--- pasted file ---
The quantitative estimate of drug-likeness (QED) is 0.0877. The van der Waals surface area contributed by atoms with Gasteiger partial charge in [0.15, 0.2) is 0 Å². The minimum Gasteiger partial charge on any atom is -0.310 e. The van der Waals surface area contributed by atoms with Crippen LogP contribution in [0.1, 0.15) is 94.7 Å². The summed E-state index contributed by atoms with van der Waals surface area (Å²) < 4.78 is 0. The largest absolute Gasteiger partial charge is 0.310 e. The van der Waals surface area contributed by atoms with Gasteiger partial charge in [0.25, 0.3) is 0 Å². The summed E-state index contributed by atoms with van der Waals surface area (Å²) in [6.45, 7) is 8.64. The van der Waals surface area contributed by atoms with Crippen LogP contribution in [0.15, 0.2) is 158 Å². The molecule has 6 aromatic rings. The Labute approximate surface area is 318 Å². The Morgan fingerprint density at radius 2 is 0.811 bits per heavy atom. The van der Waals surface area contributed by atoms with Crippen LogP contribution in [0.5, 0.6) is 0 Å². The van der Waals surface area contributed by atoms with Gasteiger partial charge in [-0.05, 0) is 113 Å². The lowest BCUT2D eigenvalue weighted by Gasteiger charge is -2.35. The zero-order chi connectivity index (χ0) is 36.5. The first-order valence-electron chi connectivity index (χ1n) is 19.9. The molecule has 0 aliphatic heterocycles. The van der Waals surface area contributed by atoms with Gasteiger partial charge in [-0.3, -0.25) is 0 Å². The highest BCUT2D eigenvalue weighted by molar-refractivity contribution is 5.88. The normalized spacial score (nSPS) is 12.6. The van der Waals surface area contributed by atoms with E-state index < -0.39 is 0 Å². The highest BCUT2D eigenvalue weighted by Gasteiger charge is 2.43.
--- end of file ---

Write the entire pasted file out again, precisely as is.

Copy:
The quantitative estimate of drug-likeness (QED) is 0.0877. The van der Waals surface area contributed by atoms with Gasteiger partial charge in [0.15, 0.2) is 0 Å². The minimum Gasteiger partial charge on any atom is -0.310 e. The van der Waals surface area contributed by atoms with Crippen LogP contribution in [0.1, 0.15) is 94.7 Å². The summed E-state index contributed by atoms with van der Waals surface area (Å²) < 4.78 is 0. The largest absolute Gasteiger partial charge is 0.310 e. The van der Waals surface area contributed by atoms with Gasteiger partial charge in [0.25, 0.3) is 0 Å². The summed E-state index contributed by atoms with van der Waals surface area (Å²) in [6.45, 7) is 8.64. The van der Waals surface area contributed by atoms with Crippen LogP contribution in [0.15, 0.2) is 158 Å². The molecule has 6 aromatic rings. The Labute approximate surface area is 318 Å². The Morgan fingerprint density at radius 2 is 0.811 bits per heavy atom. The van der Waals surface area contributed by atoms with Crippen LogP contribution in [0.5, 0.6) is 0 Å². The van der Waals surface area contributed by atoms with Gasteiger partial charge in [-0.05, 0) is 113 Å². The lowest BCUT2D eigenvalue weighted by Gasteiger charge is -2.35. The zero-order chi connectivity index (χ0) is 36.5. The first-order valence-electron chi connectivity index (χ1n) is 19.9. The molecule has 0 aliphatic heterocycles. The van der Waals surface area contributed by atoms with Gasteiger partial charge in [-0.3, -0.25) is 0 Å². The highest BCUT2D eigenvalue weighted by molar-refractivity contribution is 5.88. The normalized spacial score (nSPS) is 12.6. The van der Waals surface area contributed by atoms with E-state index < -0.39 is 0 Å². The highest BCUT2D eigenvalue weighted by Gasteiger charge is 2.43.